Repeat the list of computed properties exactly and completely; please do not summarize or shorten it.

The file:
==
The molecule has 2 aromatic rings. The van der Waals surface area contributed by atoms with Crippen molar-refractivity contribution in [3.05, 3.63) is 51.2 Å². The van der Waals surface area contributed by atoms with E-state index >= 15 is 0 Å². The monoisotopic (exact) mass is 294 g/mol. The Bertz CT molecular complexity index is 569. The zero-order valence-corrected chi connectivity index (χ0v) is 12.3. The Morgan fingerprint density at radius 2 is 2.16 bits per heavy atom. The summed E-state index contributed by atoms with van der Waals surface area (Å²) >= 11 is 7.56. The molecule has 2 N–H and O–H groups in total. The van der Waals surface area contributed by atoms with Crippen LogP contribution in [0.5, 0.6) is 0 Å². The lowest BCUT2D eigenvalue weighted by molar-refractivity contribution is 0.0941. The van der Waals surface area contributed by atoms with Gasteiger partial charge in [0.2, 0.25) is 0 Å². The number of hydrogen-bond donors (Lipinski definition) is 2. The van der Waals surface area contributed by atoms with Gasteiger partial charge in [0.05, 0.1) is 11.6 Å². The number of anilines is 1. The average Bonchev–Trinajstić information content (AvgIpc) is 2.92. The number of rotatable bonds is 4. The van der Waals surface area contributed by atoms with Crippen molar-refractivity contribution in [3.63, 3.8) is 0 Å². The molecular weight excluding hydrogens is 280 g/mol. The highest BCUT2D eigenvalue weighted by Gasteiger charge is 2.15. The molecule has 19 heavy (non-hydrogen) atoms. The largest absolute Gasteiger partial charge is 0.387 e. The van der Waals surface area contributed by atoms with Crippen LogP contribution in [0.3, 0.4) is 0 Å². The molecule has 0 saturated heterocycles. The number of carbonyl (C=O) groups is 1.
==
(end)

The molecule has 2 aromatic rings. The van der Waals surface area contributed by atoms with Crippen molar-refractivity contribution in [3.05, 3.63) is 51.2 Å². The van der Waals surface area contributed by atoms with E-state index >= 15 is 0 Å². The monoisotopic (exact) mass is 294 g/mol. The Bertz CT molecular complexity index is 569. The zero-order valence-corrected chi connectivity index (χ0v) is 12.3. The Morgan fingerprint density at radius 2 is 2.16 bits per heavy atom. The summed E-state index contributed by atoms with van der Waals surface area (Å²) >= 11 is 7.56. The molecule has 2 N–H and O–H groups in total. The van der Waals surface area contributed by atoms with Crippen LogP contribution in [0.5, 0.6) is 0 Å². The lowest BCUT2D eigenvalue weighted by molar-refractivity contribution is 0.0941. The van der Waals surface area contributed by atoms with Gasteiger partial charge in [0.2, 0.25) is 0 Å². The number of hydrogen-bond donors (Lipinski definition) is 2. The van der Waals surface area contributed by atoms with Gasteiger partial charge in [0.05, 0.1) is 11.6 Å². The number of anilines is 1. The average Bonchev–Trinajstić information content (AvgIpc) is 2.92. The number of rotatable bonds is 4. The van der Waals surface area contributed by atoms with Crippen molar-refractivity contribution in [3.63, 3.8) is 0 Å². The molecular weight excluding hydrogens is 280 g/mol. The highest BCUT2D eigenvalue weighted by Gasteiger charge is 2.15. The molecule has 19 heavy (non-hydrogen) atoms. The largest absolute Gasteiger partial charge is 0.387 e. The van der Waals surface area contributed by atoms with Crippen LogP contribution in [0.3, 0.4) is 0 Å². The molecule has 0 saturated heterocycles. The number of carbonyl (C=O) groups is 1.